Archived from groups: rec.audio.misc,rec.audio.pro,rec.audio.tech,rec.audio.opinion (More info?)

"William Sommerwerck" <williams@nwlink.com> wrote in message
news:11aamv7ss3g6914@corp.supernews.com...
>> Eek. Three splices and you expect it to work properly? Every
>> time you splice a wire you loose 2-4db per splice. Three, plus
>> the connectors on the end... That's going to add up to a noticeable
>> load increase on the receiver. Splicing bad.
>
> Utter baloney. 2 to 4 dB per splice? You lose nothing. The resistance of a
> proper solder joint is nearly zero. Where do you get this "information"?
>
> This is typical of UseNet groups. Someone asks a question, no one gives
> the
> right answer, and the discussion wanders off in all sorts of directions.
>
> Okay. You want the "right" answer to the original question? In all
> likelihood, at least one of the splices is shorted. The receiver is trying
> to work into at least a partial short, which is why the protective relays
> are activating.
>
>
An afterthought - did not the OP say he was using phone cable - and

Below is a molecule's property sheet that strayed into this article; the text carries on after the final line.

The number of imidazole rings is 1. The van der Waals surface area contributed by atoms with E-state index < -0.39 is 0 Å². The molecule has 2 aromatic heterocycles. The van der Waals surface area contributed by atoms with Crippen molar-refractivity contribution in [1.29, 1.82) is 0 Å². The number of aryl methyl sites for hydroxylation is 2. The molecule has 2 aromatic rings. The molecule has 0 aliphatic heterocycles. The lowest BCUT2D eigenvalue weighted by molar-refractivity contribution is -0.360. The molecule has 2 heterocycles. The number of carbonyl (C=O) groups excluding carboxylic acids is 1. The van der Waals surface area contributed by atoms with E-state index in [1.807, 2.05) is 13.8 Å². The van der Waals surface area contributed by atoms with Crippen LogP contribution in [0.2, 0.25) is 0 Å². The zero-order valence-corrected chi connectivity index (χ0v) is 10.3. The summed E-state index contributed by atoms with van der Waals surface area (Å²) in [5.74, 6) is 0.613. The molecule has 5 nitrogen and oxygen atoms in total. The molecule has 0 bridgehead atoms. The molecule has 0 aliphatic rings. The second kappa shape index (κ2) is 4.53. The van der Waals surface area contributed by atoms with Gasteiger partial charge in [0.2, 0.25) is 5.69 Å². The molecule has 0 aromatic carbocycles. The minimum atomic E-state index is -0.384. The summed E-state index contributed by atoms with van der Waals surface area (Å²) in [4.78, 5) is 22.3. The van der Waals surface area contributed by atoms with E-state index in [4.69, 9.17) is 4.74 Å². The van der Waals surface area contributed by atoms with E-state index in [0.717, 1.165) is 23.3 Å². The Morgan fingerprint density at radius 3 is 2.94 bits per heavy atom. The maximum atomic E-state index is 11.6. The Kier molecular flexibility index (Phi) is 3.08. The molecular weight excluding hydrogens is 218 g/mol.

combining 3 pairs into one to reduce resistance? Pound to a penny he's
crossed a pair in a splice somewhere and created a short. My advice would
be to buzz the cables through to check this out.

Chas
Anonymous
June 7, 2005 1:41:07 PM

Archived from groups: rec.audio.misc,rec.audio.pro,rec.audio.tech,rec.audio.opinion (More info?)

"William Sommerwerck" <williams@nwlink.com> wrote in message
news:11aamv7ss3g6914@corp.supernews.com...
>> Eek. Three splices and you expect it to work properly? Every
>> time you splice a wire you loose 2-4db per splice. Three, plus
>> the connectors on the end... That's going to add up to a noticeable
>> load increase on the receiver. Splicing bad.
>
> Utter baloney. 2 to 4 dB per splice? You lose nothing. The resistance of a
> proper solder joint is nearly zero. Where do you get this "information"?
>
> This is typical of UseNet groups. Someone asks a question, no one gives
> the
> right answer, and the discussion wanders off in all sorts of directions.
>
> Okay. You want the "right" answer to the original question? In all
> likelihood, at least one of the splices is shorted. The receiver is trying
> to work into at least a partial short, which is why the protective relays
> are activating.
>
>
I tend to agree, without being on the spot.

Chas
Anonymous
June 7, 2005 1:42:09 PM

Archived from groups: rec.audio.misc,rec.audio.pro,rec.audio.tech,rec.audio.opinion (More info?)

On Mon, 6 Jun 2005 22:19:27 -0400, Agent 86 wrote
(in article <pan.2005.06.07.02.19.21.885462@control.gov>):

I use automotive jumper cables from Pep Boys. They come in pairs with really
heavy duty clamps.